A lot has happened since the first Shared Services Summit was held at Harvard Kennedy School in 2008. Day one of the Summit in 2008 was debate on what shared services really “is and should be.” Day one of the 2012 Summit was leaps and bounds ahead – pretty much everyone has embraced shared services and it’s no longer a “let’s wait and see,” but rather a “let’s get it done.”
Some of this is Pure Pressure as public sector and education leaders have felt the immediate strain of a fiscal crisis and the long-term impact of a global economic, demographic changes and social shifts. And some of this is Peer Pressure as the best run governments are leveraging shared services to provide more value to constituents, and this is moving other governments to follow suit. This pressure presents both challenge and opportunities for leaders embarking on major transformation programs. For a glimpse of how leaders are thinking about transformation, check out Teri Takai, CIO of US DOD and Summit Keynote, relay her thoughts here.
As the Harvard and Accenture teams prepped for this year’s Summit, I was struck by the progress “up the ladder” on shared services as measured by the Shared Services Horizons of Value – the maturity model we use at the Summit and which charts actions through Visioning, Launching, Growing and Sustaining a shared services enterprise. This year 50 percent of the participants were in the Launching stage and 24 percent were in Visioning – almost a complete inversion from last year when 50 percent were Visioning and 13 percent in Launching. The trend lines are all moving towards more adoption of shared services.
Yet when the rubber hits the road, there are significant differences in the approach taken on implementing shared services. The 2012 Summit looked at these “Pathways” and distilled them into the following:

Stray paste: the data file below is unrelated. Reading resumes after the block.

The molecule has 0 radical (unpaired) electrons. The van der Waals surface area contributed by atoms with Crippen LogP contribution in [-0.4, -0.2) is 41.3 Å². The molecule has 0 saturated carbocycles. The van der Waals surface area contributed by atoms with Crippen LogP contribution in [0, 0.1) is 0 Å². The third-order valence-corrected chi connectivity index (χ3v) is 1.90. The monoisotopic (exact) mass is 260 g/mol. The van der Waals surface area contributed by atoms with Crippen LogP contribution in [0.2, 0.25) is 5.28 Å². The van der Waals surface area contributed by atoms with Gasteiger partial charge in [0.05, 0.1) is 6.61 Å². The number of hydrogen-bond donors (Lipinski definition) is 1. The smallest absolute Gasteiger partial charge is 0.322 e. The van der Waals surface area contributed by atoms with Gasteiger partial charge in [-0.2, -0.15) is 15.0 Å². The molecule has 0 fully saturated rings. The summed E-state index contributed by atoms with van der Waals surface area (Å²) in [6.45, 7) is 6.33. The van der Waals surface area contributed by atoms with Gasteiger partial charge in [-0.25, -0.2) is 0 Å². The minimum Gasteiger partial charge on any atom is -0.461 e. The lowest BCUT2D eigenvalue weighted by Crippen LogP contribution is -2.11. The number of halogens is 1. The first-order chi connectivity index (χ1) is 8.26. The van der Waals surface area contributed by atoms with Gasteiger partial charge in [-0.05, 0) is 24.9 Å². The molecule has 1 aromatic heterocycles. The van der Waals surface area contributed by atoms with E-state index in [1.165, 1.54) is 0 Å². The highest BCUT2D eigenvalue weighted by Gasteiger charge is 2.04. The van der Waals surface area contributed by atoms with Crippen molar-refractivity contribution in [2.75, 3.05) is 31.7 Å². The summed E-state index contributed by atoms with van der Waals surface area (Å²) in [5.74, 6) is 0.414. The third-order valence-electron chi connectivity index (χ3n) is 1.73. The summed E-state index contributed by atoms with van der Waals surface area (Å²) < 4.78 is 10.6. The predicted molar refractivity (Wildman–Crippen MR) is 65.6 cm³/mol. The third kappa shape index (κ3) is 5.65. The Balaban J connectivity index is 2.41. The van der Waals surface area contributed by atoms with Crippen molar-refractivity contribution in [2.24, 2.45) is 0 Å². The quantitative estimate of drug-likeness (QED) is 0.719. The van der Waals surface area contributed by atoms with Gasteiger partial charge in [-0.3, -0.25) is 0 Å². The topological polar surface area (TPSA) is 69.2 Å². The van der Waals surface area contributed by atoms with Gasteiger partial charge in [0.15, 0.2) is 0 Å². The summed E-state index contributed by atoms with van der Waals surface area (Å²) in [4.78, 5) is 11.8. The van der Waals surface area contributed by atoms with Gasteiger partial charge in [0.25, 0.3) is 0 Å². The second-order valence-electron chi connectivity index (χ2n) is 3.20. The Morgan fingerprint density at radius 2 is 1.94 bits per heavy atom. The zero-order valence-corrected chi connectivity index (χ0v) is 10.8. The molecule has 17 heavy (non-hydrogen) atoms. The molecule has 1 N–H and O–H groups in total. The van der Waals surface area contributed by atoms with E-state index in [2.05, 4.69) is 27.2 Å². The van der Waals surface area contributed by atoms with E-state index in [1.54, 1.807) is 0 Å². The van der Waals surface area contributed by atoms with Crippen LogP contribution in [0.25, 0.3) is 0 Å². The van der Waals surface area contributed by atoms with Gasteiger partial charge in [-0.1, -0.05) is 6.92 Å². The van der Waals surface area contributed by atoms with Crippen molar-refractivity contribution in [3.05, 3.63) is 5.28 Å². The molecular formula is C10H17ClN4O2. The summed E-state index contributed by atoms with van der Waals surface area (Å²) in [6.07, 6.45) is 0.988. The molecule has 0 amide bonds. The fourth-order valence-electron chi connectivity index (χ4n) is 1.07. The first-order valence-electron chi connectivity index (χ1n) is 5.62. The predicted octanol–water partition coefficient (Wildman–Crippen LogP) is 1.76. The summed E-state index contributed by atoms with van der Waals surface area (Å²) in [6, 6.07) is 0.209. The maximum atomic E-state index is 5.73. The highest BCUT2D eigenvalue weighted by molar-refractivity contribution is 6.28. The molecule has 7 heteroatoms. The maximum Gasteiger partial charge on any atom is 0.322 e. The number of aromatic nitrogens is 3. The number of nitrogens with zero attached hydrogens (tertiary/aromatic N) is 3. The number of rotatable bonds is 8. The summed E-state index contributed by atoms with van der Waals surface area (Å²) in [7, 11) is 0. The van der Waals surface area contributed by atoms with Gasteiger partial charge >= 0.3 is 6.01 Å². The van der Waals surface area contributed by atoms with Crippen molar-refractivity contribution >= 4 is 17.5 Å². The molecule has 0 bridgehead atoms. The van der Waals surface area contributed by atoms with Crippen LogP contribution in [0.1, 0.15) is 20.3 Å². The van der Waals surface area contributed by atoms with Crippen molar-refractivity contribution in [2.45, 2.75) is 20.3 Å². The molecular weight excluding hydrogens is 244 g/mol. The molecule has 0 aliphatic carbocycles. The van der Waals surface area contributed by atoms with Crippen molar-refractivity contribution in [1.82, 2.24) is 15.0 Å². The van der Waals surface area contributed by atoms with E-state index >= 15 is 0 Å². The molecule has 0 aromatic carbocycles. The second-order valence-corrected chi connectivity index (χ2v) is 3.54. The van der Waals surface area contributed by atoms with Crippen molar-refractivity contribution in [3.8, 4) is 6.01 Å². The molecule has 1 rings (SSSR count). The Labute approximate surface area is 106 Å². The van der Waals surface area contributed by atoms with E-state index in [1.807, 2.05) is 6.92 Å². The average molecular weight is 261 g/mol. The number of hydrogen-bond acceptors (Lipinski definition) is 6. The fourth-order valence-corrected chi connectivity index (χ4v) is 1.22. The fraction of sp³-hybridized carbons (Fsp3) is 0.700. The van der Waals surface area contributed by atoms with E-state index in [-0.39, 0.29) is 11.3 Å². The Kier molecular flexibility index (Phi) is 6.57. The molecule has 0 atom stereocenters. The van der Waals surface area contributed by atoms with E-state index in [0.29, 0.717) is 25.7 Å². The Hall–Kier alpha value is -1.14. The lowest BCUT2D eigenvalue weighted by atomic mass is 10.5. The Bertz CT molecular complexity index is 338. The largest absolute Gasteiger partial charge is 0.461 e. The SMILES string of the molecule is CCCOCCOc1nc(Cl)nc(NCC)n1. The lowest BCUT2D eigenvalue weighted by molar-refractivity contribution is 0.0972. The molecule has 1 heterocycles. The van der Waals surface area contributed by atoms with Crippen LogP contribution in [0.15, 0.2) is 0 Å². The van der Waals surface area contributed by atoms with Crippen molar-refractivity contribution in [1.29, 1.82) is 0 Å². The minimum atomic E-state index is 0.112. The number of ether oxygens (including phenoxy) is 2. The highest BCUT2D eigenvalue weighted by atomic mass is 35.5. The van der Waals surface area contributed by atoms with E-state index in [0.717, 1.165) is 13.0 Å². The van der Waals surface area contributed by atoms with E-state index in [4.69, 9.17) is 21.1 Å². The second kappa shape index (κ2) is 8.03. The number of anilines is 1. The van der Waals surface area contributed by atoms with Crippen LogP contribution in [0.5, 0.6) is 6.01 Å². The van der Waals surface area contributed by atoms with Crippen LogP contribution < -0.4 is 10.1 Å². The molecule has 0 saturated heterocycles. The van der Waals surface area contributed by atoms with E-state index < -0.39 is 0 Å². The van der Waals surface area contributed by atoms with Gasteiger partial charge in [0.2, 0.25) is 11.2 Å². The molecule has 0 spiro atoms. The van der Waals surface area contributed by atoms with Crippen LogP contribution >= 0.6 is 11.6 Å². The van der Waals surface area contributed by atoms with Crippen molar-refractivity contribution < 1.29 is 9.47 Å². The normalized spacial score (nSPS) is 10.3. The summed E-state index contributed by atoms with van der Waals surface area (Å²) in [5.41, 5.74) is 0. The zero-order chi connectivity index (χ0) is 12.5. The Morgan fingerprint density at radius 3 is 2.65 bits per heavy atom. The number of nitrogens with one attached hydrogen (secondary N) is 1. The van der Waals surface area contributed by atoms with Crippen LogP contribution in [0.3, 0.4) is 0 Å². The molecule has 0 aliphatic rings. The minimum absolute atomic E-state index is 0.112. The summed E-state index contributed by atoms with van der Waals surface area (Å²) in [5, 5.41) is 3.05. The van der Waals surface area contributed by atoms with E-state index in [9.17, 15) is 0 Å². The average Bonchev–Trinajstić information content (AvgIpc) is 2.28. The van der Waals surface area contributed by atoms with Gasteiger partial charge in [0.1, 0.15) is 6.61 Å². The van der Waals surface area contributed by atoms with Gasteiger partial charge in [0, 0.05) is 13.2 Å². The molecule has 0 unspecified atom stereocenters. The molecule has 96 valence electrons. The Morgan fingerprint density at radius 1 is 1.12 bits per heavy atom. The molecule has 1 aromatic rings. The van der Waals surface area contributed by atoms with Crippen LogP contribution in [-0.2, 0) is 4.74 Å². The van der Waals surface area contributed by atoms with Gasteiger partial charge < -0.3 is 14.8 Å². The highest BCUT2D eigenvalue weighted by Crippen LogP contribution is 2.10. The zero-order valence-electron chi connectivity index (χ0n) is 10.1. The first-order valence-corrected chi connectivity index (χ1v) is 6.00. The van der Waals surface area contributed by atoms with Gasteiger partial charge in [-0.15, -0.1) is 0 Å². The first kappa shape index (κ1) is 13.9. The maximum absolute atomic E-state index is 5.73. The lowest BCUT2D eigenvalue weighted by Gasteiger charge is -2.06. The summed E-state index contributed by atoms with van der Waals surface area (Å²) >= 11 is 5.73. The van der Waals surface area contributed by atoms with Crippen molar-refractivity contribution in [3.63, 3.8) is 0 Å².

The stories and cases on the Pathways shared during the Summit made this year’s event the most intriguing ever. Organizations and individuals were committed to shared services and know that it is difficult to create this kind of transformation alone – we need PEER support.
Where are you on your shared services journey? Do these Pathways represent your biggest challenge and opportunity areas?
Stay tuned for the Summit report which will explore and discuss the Pathways. In the interim, share your stories in the Community of Practice and exchange ideas with your peers.Mujer
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Leadership for a Networked World’s applied research, student innovation challenge, and on-campus summit programs are an initiative of Dr. Antonio M. Oftelie, Innovation Fellow at the Technology and Entrepreneurship Center at Harvard (TECH), part of the Harvard John A. Paulson School of Engineering and Applied Sciences. TECH is a hub for students, faculty, alumni, and government and industry leaders to learn together, collaborate, and innovate. LNW accelerates these efforts by connecting leaders across sectors and developing cutting-edge thought leadership on innovation and organizational transformation.